Haüyne - Encyclopedia

    Class : Silicates
    Subclass : Tectosilicates
    Crystal system : Cubic
    Chemistry : Na3Ca(Si3Al3)O12(SO4)
    Rarity : Quite common

Haüyne (or haüynite) is a fairly common accessory mineral from the feldspathoid group. Its atomic structure is identical to that of sodalite and has large gaps in which Ca, Na ions, SO4 groups, and sometimes chlorine ions are housed. It is a mineral typical of alkaline lavas deficient in silica : phonolites, sometimes undersaturated basalts (with leucite, nepheline and augite), or trachytes (with sanidine). It was named in honor of Abbot René Just Haüy, creator of crystallography and who was Professor at the Natural History Museum of Paris. Haüyne rarely occurs in corroded octahedral crystals, exceptionally tetrahedral, but more often in rounded grains giving the appearance of molten crystals. Well-formed rhomboidal dodecahedral crystals are very rare. Its sky blue to bright blue color, sometimes greenish gray or bluish white, sometimes makes it difficult to distinguish from nauseane. It is exceptionally cut for jewelry.

Main photo : Haüyne from In den Dellen quarries, Mendig, Germany © Volker Betz

Haüyne from In den Dellen quarries, Mendig, Germany © Volker Betz
Twinned haüyne from In den Dellen, Mendig, Germany © Gianfranco Ciccolini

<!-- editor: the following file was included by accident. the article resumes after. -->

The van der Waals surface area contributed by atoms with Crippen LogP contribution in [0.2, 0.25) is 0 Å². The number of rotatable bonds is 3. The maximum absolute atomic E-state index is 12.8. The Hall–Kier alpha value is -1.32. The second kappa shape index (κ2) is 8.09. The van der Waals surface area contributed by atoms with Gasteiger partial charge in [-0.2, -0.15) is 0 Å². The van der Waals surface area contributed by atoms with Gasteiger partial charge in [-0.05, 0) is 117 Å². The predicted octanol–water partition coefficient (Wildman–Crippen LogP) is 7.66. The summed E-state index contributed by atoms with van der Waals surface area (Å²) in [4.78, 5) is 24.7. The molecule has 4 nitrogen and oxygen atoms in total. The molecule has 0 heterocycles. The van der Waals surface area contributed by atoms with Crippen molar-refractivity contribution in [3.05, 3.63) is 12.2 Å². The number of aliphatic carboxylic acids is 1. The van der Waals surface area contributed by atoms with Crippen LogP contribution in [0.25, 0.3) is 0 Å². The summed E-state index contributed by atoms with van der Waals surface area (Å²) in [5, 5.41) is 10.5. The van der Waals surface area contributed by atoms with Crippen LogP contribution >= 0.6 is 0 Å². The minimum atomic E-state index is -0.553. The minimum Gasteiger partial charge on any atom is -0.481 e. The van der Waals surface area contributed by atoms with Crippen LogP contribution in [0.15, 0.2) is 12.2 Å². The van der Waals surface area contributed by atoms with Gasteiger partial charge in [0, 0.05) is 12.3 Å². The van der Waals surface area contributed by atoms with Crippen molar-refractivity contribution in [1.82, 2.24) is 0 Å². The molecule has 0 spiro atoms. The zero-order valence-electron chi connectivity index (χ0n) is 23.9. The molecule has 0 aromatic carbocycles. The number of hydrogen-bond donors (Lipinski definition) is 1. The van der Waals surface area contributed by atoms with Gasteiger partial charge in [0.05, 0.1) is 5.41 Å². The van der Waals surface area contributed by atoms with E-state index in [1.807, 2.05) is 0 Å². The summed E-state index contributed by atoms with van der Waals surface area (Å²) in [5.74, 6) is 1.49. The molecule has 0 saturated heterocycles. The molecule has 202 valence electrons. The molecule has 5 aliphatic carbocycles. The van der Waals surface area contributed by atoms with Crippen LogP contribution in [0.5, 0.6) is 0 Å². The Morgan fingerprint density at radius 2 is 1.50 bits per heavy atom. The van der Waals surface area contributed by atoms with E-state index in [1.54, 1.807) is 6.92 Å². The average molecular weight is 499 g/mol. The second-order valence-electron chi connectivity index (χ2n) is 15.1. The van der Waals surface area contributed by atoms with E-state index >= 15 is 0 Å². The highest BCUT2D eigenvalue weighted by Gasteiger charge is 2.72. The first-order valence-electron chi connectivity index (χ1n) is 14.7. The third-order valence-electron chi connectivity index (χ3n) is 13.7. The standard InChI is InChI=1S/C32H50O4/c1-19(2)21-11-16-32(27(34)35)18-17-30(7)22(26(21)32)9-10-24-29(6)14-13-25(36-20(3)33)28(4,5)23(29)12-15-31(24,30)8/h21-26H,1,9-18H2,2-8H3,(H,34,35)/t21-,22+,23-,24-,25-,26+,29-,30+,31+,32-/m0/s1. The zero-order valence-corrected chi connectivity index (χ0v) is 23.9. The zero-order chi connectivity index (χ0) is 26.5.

Gonnardite pseudomorph after haüyne from Sar-e-Sang, Afghanistan © Mark Mauthner
0.08 ct cut haüyne from the Eifel, Germany

Haüyne in the World

The basalt lavas of the Eifel (district of Mayen, Lake Laacher) produce splendid sky blue crystals with blunt edges measuring up to 3 cm, of gemmy quality, counting among the best specimens in the world. Magnificent centimeter-sized dark blue crystals, with a corroded appearance and partially replaced by white gonnardite come from the Afghan site of Sar-e-Sang, where the world's most beautiful lapis lazuli are also extracted. The basalts of Ariccia, in the Albani Mountains (Italy) yielded free pale blue crystals of 15 mm with perfect shapes until 1978.

Haüyne in France

In France, the ordanchite of Mont Chaumeil, near Murat (Cantal) contains small millimetric crystals of haüyne, as the tephrites of the Mont Dore Massif (Puy-de-Dôme). It is also reported in Charolles (Saône-et-Loire), Montbrison (Loire) and the Col de l'Escrinet and the Coiron plateau (Ardèche). The Tahitian basalts of Taiarapu are rich in blunt crystals of up to 3.5 cm.


A twin is known on {111}.

Fakes and treatments

No fakes recorded for this mineral species. Easy to confuse with other feldspathoids such as lazurite, nauseane or afghanite with which it sometimes shares deposits.

Hardness : 5.5 to 6
Density : 2.44 to 2.5
Fracture : Irregular
Streak : White to pale blue

TP : Opaque to transparent
RI : 1.494 to 1.509
Birefringence : 0
Optical character : None
Pleochroism : None
Fluorescence : Pink to orange

Solubility : Hydrochloric acid, nitric acid

Magnetism : NoneRadioactivity : None


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